Converting Vim Macros to Functions

From ‘one-off’ to ‘actually I need to do this again…’

Context

My often-talked-about video workflow has a bunch of useful features. For example, if I’ve uploaded a video to YouTube via the web interface (usually on a headless machine via xpra) I have a script which will grab the video id so that the metadata can be updated.

Unfortunately that script is rather simple and only scans back so far — around the past 100 videos or so. So today when I was updating my Mongolian Great Khan videos, of which there are 71, it missed a few.

There were less than two dozen video ids missing, which was enough that I could grab them from the video URLs rather than rewriting the script to be a bit smarter.

That said, I am going to have to do that anyway when I get to clearing out my Apex videos backlog, so it would have been time well-invested; but I wanted to get the Mongolia videos out so I could go out for a walk in the sun!

Vim Macros

This is something I’ve done on occasion before, and I had a macro recorded to strip out the id from a pasted URL. It went something like:

<80>kh/h^Mdt=<80>kD^[A"^[<80>a<80>kuA,<80>kd^[<80>a

Note that <80> is a specifier for a keyboard key, as far as I can tell. So it’s roughly:

“Hit <home>; jump to ‘h’ (in https); delete to =; hit another key…

to go from something like "id": "https://www.youtube.com/watch?v=dzJrSh_ByUw" to "id": "dzJrSh_ByUw".

Macros persist across sessions as they stored in the viminfo file. Unfortunately, I couldn’t remember to which register I had recorded the macro, so I had a look with :registers

Some registers, with register "i highlighted

You can see some of the other macros I’ve been using. The eagle-eyed among you will also notice that the <80>s in that image on the "i line are in a different colour to other lines. That is because I accidentally hit qi (start recording new macro i) instead of @i (apply macro i). Whoops! I then wanted to recover the macro, and zeraphel in #vim gave me the tip of using let @i = (to assign to register i) or writing the text and "iy (into register i, yank the following text). But that doesn’t preserve the “this keyboard key” entries.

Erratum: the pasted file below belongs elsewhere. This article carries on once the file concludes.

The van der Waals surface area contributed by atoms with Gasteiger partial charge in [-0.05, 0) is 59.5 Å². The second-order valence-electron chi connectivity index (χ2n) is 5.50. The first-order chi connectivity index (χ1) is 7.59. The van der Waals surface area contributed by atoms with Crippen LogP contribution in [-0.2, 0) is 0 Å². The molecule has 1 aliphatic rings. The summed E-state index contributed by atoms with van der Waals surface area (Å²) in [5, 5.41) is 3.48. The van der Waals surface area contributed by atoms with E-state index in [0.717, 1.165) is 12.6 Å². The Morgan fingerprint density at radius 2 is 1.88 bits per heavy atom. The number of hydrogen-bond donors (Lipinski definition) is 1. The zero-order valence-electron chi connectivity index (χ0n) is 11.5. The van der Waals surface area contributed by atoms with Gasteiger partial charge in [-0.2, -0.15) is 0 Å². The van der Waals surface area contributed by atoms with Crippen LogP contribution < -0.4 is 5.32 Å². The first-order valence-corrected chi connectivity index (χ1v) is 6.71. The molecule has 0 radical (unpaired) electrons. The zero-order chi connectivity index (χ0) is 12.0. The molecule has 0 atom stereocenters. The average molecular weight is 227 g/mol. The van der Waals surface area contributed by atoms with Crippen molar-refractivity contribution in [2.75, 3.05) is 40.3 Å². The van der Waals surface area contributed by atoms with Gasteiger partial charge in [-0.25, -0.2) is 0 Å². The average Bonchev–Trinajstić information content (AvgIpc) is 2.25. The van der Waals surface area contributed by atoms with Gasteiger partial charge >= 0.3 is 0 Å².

Hmm.

Writing Functions Instead

It was then suggested by zeraphel and romainl that I might consider writing a function instead, for things which are more than one-offs.

This is no tutorial on vimscript! I’ll leave that to Learn Vimscript the Hard Way, which is much better. This is a note of some of the features I used, as I ended up with a few tabs open while looking things up,

(tabs closed not shown!)

and this is more about how they are used and any gotchas than a reference guide.

Defining Functions

User functions need to be defined with a capital letter, because Reasons™.

Using Normal-mode Commands

Like you can use the command :normal (or :norm for short; insert-Cheers-reference-here), you can use that in vimscript. I [ab]used this to write macro-like functions, which though inelegant got the job done. For example norm A, to insert a comma at the end of the line; norm o"id": "TOREPLACE" to open a new line and insert a placeholder JSON key-value pair.

Checking For A String in Another String

You can get the position of a substring in another using stridx("string", "substring").

I used this as a sanity check:

function InsertYTID()
  " Assumes YT URL is on clipboard (ie "+)
  " Check for this:
  let l:ytbegin = "https://www.youtube.com/watch?v="        
  let l:sane = stridx(@+, l:ytbegin)

stridx() returns -1 if the substring isn’t found within the string.